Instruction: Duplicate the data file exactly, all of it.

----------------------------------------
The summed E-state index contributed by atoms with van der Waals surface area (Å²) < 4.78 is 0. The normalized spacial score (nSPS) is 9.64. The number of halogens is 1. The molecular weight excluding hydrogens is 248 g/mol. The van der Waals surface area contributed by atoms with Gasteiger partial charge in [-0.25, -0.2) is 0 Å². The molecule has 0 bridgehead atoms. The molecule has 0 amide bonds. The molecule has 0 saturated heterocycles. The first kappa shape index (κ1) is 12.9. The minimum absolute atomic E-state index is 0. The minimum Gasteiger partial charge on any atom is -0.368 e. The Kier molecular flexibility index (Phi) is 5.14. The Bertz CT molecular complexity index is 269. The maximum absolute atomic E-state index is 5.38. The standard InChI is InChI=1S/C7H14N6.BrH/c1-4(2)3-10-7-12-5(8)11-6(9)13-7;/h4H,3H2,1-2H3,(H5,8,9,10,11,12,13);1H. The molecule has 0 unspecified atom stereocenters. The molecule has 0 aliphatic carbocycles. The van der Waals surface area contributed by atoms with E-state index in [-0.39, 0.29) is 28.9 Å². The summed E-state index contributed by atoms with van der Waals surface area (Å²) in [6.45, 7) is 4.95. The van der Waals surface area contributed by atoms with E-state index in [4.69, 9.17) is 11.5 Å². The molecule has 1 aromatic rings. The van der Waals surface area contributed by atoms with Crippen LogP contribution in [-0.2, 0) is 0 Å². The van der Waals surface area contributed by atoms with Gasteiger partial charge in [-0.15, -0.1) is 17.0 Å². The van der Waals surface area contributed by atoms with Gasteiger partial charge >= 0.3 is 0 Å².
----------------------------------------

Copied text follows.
The summed E-state index contributed by atoms with van der Waals surface area (Å²) < 4.78 is 0. The normalized spacial score (nSPS) is 9.64. The number of halogens is 1. The molecular weight excluding hydrogens is 248 g/mol. The van der Waals surface area contributed by atoms with Gasteiger partial charge in [-0.25, -0.2) is 0 Å². The molecule has 0 bridgehead atoms. The molecule has 0 amide bonds. The molecule has 0 saturated heterocycles. The first kappa shape index (κ1) is 12.9. The minimum absolute atomic E-state index is 0. The minimum Gasteiger partial charge on any atom is -0.368 e. The Kier molecular flexibility index (Phi) is 5.14. The Bertz CT molecular complexity index is 269. The maximum absolute atomic E-state index is 5.38. The standard InChI is InChI=1S/C7H14N6.BrH/c1-4(2)3-10-7-12-5(8)11-6(9)13-7;/h4H,3H2,1-2H3,(H5,8,9,10,11,12,13);1H. The molecule has 0 unspecified atom stereocenters. The molecule has 0 aliphatic carbocycles. The van der Waals surface area contributed by atoms with E-state index in [-0.39, 0.29) is 28.9 Å². The summed E-state index contributed by atoms with van der Waals surface area (Å²) in [6.45, 7) is 4.95. The van der Waals surface area contributed by atoms with E-state index in [4.69, 9.17) is 11.5 Å². The molecule has 1 aromatic rings. The van der Waals surface area contributed by atoms with Crippen LogP contribution in [-0.2, 0) is 0 Å². The van der Waals surface area contributed by atoms with Gasteiger partial charge in [-0.15, -0.1) is 17.0 Å². The van der Waals surface area contributed by atoms with Gasteiger partial charge >= 0.3 is 0 Å².